Lady Gaga Mourns 'Painful' But 'Beautiful' Loss of Tony Bennett: 'We Had a Very Long and Powerful Goodbye'

The legendary singer died earlier this month at the age of 96 after battling Alzheimer's.

Lady Gaga is mourning the death of Tony Bennett. In a lengthy and deeply heartfelt tribute, Gaga opens up about the "painful" experience of watching the legendary singer battle Alzheimer's disease at the end of his life. 

Bennett died on July 21 in his hometown of New York City, just two weeks shy of his 97th birthday. While no specific cause of death has been announced, Bennett had been diagnosed with Alzheimer's disease in 2016, sharing the news with the public in 2021.

"I will miss my friend forever. I will miss singing with him, recording with him, talking with him, being on stage together," Gaga began a caption on Instagram, sharing a photo of the musical partners embraced in a hug. "With Tony, I got to live my life in a time warp. Tony & I had this magical power. We transported ourselves to another era, modernized the music together, & gave it all new life as a singing duo. But it wasn't an act. Our relationship was very real."

Bennett worked with Gaga on his 2011 Duets II album, and later reteamed with her for 2014’s Cheek to Cheek. The pair released their collaborative Love for Sale in 2021, which was Bennett's final album and won him his final GRAMMY Award.

For the 37-year-old "Hold My Hand" singer, she learned about far more than just music from Bennett. 

"Sure he taught me about music, about showbiz life, but he also showed me how to keep my spirits high and my head screwed on straight," she shared. "'Straight ahead,' he'd say. He was an optimist, he believed in quality work AND quality life. Plus, there was the gratitude...Tony was always grateful. He served in WWII, marched with Martin Luther King Jr., and sang jazz with the greatest singers and players in the world."

Gaga went on to detail some of her heartbreaking final memories of the legendary star, offering sage advice for younger generations. 

"I've been grieving the loss of Tony for a long time. We had a very long and powerful goodbye," she wrote.

"Though there were 5 decades between us, he was my friend. My real true friend. Our age difference didn’t matter-- in fact, it gave us each something neither of us had with most people. We were from two different stages in life entirely--inspired," she continued. "Losing Tony to Alzheimer’s has been painful but it was also really beautiful. An era of memory loss is such a sacred time in a persons life. There's such a feeling of vulnerability and a desire to preserve dignity. All I wanted was for Tony to remember how much I loved him and how grateful I was to have him in my life. But, as that faded slowly I knew deep down he was sharing with me the most vulnerable moment in his life that he could--being willing to sing with me when his nature was changing so deeply."

"I'll never forget this experience. I'll never forget Tony Bennett," Gaga concluded. "If I could say anything to the world about this I would say don’t discount your elders, don’t leave them behind when things change. Don’t flinch when you feel sad, just keep going straight ahead, sadness is part of it. Take care of your elders and I promise you will learn something special. Maybe even magical. And pay attention to silence -- some of my musical partner and I’s most meaningful exchanges were with no melody at all. I love you Tony. Love, Lady."

In 2021, Gaga joined Bennett onstage for his final performance at New York City’s Radio City Music Hall.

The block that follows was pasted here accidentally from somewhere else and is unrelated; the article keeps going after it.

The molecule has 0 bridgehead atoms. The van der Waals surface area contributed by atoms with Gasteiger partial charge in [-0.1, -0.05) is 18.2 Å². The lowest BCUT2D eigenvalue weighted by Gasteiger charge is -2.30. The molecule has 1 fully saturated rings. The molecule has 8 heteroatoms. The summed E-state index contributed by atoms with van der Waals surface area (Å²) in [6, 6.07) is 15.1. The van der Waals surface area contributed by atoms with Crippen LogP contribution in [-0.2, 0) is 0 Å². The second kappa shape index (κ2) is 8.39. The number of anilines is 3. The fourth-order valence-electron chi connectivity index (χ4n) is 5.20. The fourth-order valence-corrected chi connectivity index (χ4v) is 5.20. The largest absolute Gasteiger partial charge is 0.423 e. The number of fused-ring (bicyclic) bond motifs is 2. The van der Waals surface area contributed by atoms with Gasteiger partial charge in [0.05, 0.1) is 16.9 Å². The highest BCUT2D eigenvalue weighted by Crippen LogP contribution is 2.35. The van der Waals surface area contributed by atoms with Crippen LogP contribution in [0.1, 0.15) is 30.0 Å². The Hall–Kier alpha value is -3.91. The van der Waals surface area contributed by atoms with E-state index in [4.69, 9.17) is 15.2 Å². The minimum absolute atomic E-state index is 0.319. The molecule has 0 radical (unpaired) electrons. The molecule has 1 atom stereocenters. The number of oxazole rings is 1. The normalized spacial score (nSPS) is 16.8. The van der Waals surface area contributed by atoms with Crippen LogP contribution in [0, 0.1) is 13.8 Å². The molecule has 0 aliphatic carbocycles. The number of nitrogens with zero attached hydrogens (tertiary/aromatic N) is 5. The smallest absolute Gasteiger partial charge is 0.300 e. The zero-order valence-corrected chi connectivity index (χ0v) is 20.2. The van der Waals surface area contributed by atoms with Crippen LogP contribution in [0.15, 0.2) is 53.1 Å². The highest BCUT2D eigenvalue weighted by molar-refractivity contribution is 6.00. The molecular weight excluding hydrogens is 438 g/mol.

After Bennett shared his Alzheimer's diagnosis publicly, Gaga took the stage at the 2022 GRAMMYs to perform a tearful celebration to the singer.

Prior to her performance, Bennett appeared in a pre-taped video message, wishing his friend luck as she performed their songs, "Love for Sale" and "Do I Love You." Backstage, Gaga shared with ET what her longtime friendship with Bennett had meant to her. 

"You know, it’s been such an honor to make another record with Tony," she said. "We've been singing together for a decade. This was his last album and I feel very blessed to have sang with a man who always led with his heart. He came from very humble beginnings and he told me so many stories about him and Duke Ellington and marching with Dr. Martin Luther King Jr. and how when he was a little boy, he won the turkey at the raffle because his family couldn't afford to have holiday dinner. So, he won that turkey and he said,  'I knew that day that I was lucky.'"

That year, Gaga and Bennett were nominated for Record of the Year, Best Music Video and Best Pop Duo for "I Get a Kick Out of You." They won Best Engineered Album, Non-Classical and Best Traditional Pop Vocal Album for their album, Love for Sale. In 2015, the duo also won Best Traditional Pop Vocal Album for their album, Cheek to Cheek.

"I got to let him know we won," she said in her interview with ET. 

Amid a celebrated career, Bennett proved that choosing perfect collaborations was his sweet spot. He worked with k.d. Lang on the GRAMMY-winning album A Wonderful World, followed by The Art of RomanceDuets: An American Classic, which marked his 80th birthday, and Duets II, which featured Amy Winehouse’s final recording prior to her death in 2011. Bennett also released Viva Duets, a Latin-themed project with appearances from Gloria Estefan and Marc Anthony. 

The beloved singer, doting husband and loving father is survived by his wife, Susan Benedetto, his two sons, Danny and Dae Bennett, his daughters, Johanna Bennett and Antonia Bennett, and nine grandchildren.

Susan took to Bennett's verified Instagram account on July 22 and posted a moving message to the fans, friends and colleagues "who celebrated his life and humanity and shared their love of him and his musical legacy."

She added, "And as sad as today has been for all of us we can find joy in Tony's legacy forever."